In Ugrad, multiple choice exams will 4~6 choices. If you have put minimal effort into preparation, you can usually eliminate 2 or 3 choices for absurdity and then decide b/t the 2 or 3 left - pretty decent odds, if you are guessing. In med school, professors tend to have huge databanks of exam questions that they can cycle & recycle into & out of exams. You will still have 4 to 6 choices, BUT now - ALL of them are varying shades of correct. A subtle change in either the stem, answer or both and all of them are potentially correct. This is done on purpose because you must be able to discriminate b/t subtle shades of correct.

I learned that this is also a grand way - literally a freaking GOLD MINE - to prepare for exams. At KCOM, student organizations were allowed to keep & sell files of old exams. Your first thought is, “SCORE!” I’ll just run through enough of them to memorize answers. Nope, no dice! Because the professors subtly manipulate stems & answers and you will get your assed BURNED if you are merely trying to do exams by association. HOWEVER, if you have access to old exams and you study by doing those manipulations yourself - you learn the material at the depth they expect you to know it. For every question, I would know why each choice was correct/less-correct and what changes I could make in each option to make it the most-correct. Once I figured out that strategy, my exam scores took flight as did my understanding of the material.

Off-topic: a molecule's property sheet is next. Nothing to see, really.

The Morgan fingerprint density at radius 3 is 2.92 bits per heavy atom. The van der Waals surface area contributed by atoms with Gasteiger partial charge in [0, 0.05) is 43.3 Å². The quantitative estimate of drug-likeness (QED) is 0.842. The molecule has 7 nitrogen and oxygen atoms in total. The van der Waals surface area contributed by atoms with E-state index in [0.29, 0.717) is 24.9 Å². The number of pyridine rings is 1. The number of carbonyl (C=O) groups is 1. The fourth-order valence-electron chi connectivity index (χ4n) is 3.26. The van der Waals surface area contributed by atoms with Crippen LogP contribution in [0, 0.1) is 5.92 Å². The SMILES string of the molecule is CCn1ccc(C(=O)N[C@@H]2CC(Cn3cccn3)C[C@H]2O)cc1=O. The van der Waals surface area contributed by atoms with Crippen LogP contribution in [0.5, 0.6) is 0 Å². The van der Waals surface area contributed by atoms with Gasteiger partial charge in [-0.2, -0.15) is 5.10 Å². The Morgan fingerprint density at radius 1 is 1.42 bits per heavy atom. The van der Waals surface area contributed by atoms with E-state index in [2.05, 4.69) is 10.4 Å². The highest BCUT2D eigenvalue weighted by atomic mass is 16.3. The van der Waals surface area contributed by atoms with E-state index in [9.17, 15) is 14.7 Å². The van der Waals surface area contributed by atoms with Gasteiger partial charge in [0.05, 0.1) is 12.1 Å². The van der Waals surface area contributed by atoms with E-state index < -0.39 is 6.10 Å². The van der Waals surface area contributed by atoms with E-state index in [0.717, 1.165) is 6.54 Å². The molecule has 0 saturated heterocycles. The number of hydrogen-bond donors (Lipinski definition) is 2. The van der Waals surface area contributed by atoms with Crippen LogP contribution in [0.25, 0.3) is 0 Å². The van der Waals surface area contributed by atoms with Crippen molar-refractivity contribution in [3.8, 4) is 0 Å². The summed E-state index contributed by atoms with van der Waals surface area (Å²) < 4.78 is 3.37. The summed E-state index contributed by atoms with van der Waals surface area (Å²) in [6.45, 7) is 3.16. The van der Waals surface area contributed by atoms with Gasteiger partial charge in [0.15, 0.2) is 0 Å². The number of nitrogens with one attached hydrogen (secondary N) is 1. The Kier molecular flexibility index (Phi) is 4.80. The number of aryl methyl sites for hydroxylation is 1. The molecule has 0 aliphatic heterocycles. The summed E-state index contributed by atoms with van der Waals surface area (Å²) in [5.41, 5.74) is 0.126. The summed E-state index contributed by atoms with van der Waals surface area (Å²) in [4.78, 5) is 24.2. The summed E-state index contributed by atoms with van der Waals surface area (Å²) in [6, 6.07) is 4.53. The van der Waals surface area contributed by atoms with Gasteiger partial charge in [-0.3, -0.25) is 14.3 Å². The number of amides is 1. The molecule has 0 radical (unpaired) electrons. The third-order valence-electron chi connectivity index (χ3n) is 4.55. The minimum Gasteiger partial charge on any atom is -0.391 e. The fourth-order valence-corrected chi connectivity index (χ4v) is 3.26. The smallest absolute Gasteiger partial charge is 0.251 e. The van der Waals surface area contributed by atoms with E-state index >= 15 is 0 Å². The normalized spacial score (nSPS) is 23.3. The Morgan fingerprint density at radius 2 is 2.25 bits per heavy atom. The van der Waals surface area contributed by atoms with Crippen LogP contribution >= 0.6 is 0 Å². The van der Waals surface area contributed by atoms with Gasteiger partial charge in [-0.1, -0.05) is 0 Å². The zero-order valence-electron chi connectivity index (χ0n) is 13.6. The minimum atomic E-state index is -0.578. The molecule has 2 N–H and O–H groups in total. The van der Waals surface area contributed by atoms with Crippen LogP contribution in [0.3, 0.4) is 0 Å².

• OldManDave Said:
Not to throw cold water into the shower, but I want to emphasize how different things are b/t Ugrad & med school

I think you missed something. The link is to the University of Minnesota MED SCHOOL gross anatomy curriculum.

And my point is for those who think it will be 'easy' or 'fun' or 'pushing themselves' to see that truly, the expectations of "just" gross anatomy are not easy, fun, or simple.

I am fully aware the provided link is to a med school program, but my post is in now way referring to the link-content itself. It is, however, relating personal experiences that support your inference/assertion that med school is vastly different than Ugrad.